In order to explain the implications of the black box problem we can turn, as we often can, to Twitter. Democratic Representative of New York’s 14th District Alexandria Ocasio-Cortez (AOC) recently put out a short video in which she stated, “Algorithms are still made by human beings… If you don’t fix the bias, you’re just automating [it].” Ryan Saavedra, a reporter for the Daily Wire, later tweeted the video and fired back, “Socialist Rep. Alexandria Ocasio-Cortez (D-NY) claims that algorithms, which are driven by math, are racist.” There are a few truths to uncover here—the first is that AOC is right. Machine-learning algorithms follow a set of instructions given to them, and those instructions are a product of the very human assumptions and opinions of those who code them. The second is that Saavedra’s point exposes a common defense against claims of algorithmic bias—math can’t be racist, it’s math! The question though isn’t about the math—it’s who writes it and what it’s used for. It’s important to remember that, although they might be represented in equations, the frameworks coded into algorithms are human decisions and opinions.
Tufts Assistant Professor of Anthropology Nick Seaver specializes in the study of music recommenders; he hypothesizes that you can’t build a music recommendation algorithm without first making a decision about what is music and what is noise, what constitutes a melody and what kinds of people like what music––these decisions are informed by cultural biases often so subtle we don’t see them until they become macro-scale, as they do in algorithms.
Joy Buolamwini, a computer scientist from the Massachusetts Institute of Technology, recently published an article in which she demonstrated that facial recognition softwares are categorically worse at identifying darker-skinned people, with error rates for Black women up to 35 percent—something she attributes to majority White, male training sets (the images on which the software’s algorithms are based) being used to make these kinds of machines. This vulnerability to bias and our tendency to think of machines as objective arbiters of the future is what makes transparency so important. As algorithms continue to take over more and more territory in our daily lives, it is doubly important that they have some sort of accountability built in.
The reality is that the drive to automate rests in the hands of a select few, and in order to leverage some kind of access to the systems of tomorrow, it’s important to demand transparency, or at least explainability. Algorithms have sprung out of computer screens everywhere and into the big leagues; some recent innovations in algorithmic decision-making include investment-bots on Wall Street (which account for approximately 80 percent of trades by volume) and programs that predict recidivism risk and determine bail. One tech company, Axon, has announced plans to develop a technology that interprets police body camera videos without human input, developing reports to save time for officers who would normally do the work by hand. Though this project is still far from fruition, the idea behind it is dangerous—a black box coding and understanding police data would be based on how similar videos have been coded in the past. Considering the contentious history of racist policing and the use of police bodycams, it’s understandable that some might want know how or why an algorithm makes a decision in a situation like this. To turn territory like this over to algorithms without some kind of transparency or accountability is to make a decision about the lives of many without a second thought. The idea that algorithms are simple mathematical formulas that operate without real consequence is not only passé, it is dangerous.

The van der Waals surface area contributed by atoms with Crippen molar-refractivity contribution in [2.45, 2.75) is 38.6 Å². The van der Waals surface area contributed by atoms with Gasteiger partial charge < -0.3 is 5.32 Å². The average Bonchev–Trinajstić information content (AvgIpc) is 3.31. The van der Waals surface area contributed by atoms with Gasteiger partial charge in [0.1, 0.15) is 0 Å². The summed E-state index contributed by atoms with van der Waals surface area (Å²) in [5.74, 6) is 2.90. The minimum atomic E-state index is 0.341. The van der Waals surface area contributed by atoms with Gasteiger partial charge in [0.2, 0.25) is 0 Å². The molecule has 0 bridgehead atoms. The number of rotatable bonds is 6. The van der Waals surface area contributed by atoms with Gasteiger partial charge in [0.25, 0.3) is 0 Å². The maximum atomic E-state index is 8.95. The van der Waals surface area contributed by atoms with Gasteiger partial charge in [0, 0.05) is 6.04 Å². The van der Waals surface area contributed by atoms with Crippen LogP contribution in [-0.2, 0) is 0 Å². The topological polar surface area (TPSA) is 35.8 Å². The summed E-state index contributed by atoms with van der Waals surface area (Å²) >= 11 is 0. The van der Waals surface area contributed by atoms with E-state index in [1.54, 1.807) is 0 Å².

This is not meant to feel apocalyptic; rather, it’s a call to attention. Researchers, journalists, and activists alike have begun to call for greater transparency in algorithmic systems through a variety of methods. A new field has developed called XAI, short for “explainable artificial intelligence,” which aims to develop artificial intelligence systems that can at least offer viable explanations for their actions, if not complete transparency. The European Union recently adopted the General Data Protection Regulation, a wide-sweeping piece of legislation that includes in its tenets an individual’s right to an explanation of the actions of an algorithm.
The possibilities for creating positive change through artificial intelligence are practically endless. However, in order to sustain a technological future that is just and avoids the mistakes of the past, it is imperative that these systems be open to scrutiny. Artificial intelligence is a fact of life at this point, and it is no more immune to bias than the people who build it—transparency is crucial to a continued future in the technological world. Punch a computer scientist today!